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Frank W. Gallagher III

Abstract

The theoretical development presented by Fraser can produce a spectrum of light that would be perceived as a faint green. The theory assumed a perfectly black background thunderstorm. Severe thunderstorms are certainly not black when observed from a distance of 30–40 km. Thus it is useful to compare the theory with some observed examples of severe thunderstorms that should have been green by the Fraser theory but were not. Therefore, some elementary modifications of the Fraser model such as using a nonblack background are suggested. The use of a nonblack cloud background tends to shift the resulting dominant wavelengths away from the green portion of the spectrum, suggesting a better match with observations.

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Frank W. Gallagher III

Abstract

It has been suggested that green light often observed in association with severe thunderstorms is caused by sunlight being reflected onto the cloud by green vegetation. Colorimetric observations were recorded of green-colored and blue-colored thunderstorms in conjunction with spectral measurements of the light reflected by the ground beneath the storms. Simple numerical models were used to evaluate the likelihood of ground-reflected light causing the green color in storms. Both the observations and calculations indicate that the green light seen in severe thunderstorms is not caused by light reflected from green foliage.

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Frank W. Gallagher III, William H. Beasley, and Craig F. Bohren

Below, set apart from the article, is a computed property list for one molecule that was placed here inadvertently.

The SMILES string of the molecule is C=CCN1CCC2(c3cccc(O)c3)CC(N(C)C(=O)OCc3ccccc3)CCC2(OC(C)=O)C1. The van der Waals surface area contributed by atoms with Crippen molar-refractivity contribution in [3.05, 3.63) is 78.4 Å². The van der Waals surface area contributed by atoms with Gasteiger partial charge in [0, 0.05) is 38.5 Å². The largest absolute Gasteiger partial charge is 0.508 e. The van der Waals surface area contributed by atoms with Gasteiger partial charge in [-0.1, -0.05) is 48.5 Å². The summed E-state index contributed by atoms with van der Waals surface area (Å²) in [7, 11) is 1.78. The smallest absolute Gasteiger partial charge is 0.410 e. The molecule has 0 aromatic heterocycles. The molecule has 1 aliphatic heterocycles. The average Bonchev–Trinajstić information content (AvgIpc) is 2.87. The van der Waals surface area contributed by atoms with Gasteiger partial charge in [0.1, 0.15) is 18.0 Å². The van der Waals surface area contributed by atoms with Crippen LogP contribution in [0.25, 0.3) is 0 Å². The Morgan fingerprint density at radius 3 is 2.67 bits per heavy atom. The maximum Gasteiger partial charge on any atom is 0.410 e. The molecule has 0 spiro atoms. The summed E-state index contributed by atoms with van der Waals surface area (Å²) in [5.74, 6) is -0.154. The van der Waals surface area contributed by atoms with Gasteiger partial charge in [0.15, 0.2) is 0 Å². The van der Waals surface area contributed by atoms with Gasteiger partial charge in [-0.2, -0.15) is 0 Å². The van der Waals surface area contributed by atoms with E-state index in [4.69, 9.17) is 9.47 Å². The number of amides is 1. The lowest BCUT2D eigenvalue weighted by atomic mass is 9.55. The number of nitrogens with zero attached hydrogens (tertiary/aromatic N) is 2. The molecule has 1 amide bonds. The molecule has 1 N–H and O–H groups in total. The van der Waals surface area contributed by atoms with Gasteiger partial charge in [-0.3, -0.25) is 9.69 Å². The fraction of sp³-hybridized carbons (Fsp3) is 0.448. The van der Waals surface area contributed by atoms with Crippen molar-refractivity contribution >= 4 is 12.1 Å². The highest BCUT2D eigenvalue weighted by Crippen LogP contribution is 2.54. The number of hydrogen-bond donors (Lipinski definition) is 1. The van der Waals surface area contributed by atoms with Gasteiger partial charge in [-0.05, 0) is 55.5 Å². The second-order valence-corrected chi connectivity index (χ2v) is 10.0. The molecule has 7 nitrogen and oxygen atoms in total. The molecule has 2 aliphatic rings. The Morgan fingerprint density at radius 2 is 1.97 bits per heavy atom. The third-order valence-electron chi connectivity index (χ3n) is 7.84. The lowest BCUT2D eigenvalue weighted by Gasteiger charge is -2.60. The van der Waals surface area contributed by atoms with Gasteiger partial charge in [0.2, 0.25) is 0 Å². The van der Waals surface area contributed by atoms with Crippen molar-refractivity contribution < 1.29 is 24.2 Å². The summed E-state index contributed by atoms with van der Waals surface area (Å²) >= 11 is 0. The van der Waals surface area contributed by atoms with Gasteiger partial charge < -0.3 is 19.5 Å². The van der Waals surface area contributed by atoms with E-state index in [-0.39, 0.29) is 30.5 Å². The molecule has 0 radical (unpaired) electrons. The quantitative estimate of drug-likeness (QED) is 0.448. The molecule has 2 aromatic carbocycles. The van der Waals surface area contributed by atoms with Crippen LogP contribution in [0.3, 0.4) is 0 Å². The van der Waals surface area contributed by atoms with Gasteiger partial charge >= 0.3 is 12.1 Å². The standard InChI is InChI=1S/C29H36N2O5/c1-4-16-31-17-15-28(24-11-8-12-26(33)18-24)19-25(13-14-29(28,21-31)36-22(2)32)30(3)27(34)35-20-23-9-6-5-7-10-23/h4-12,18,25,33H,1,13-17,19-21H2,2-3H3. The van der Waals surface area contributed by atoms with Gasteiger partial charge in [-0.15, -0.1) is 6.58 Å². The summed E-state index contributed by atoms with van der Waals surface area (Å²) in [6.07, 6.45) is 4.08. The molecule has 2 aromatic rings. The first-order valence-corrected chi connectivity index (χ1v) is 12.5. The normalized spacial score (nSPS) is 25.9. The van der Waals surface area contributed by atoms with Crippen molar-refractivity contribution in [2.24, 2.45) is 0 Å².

Green thunderstorms have been observed from time to time in association with deep convection or severe weather events. Often the green coloration has been attributed to hail or to reflections of light from green foliage on the ground. Some skeptics who have not personally observed a green thunderstorm do not believe that green thunderstorms exist. They suggest that the green storms may be fabrications by excited observers. The authors have demonstrated the existence of green thunderstorms objectively using a spectrophotometer. During the spring and summer of 1995 the authors observed numerous storms and recorded hundreds of spectra of the light emanating from these storms. It was found that the subjective judgment of colors can vary somewhat between observers, but the variation is usually in the shade of green. The authors recorded spectra of green and nongreen thunderstorms and recorded spectral measurements as a storm changed its appearance from dark blue to a bluish green. The change in color is gradual when observed from a stationary position. Also, as the light from a storm becomes greener, the luminance decreases. The authors also observed and recorded the spectrum of a thunderstorm during a period of several hours as they flew in an aircraft close to a supercell that appeared somewhat green. The authors' observations refute the ground reflection hypothesis and raise questions about explanations that require the presence of hail.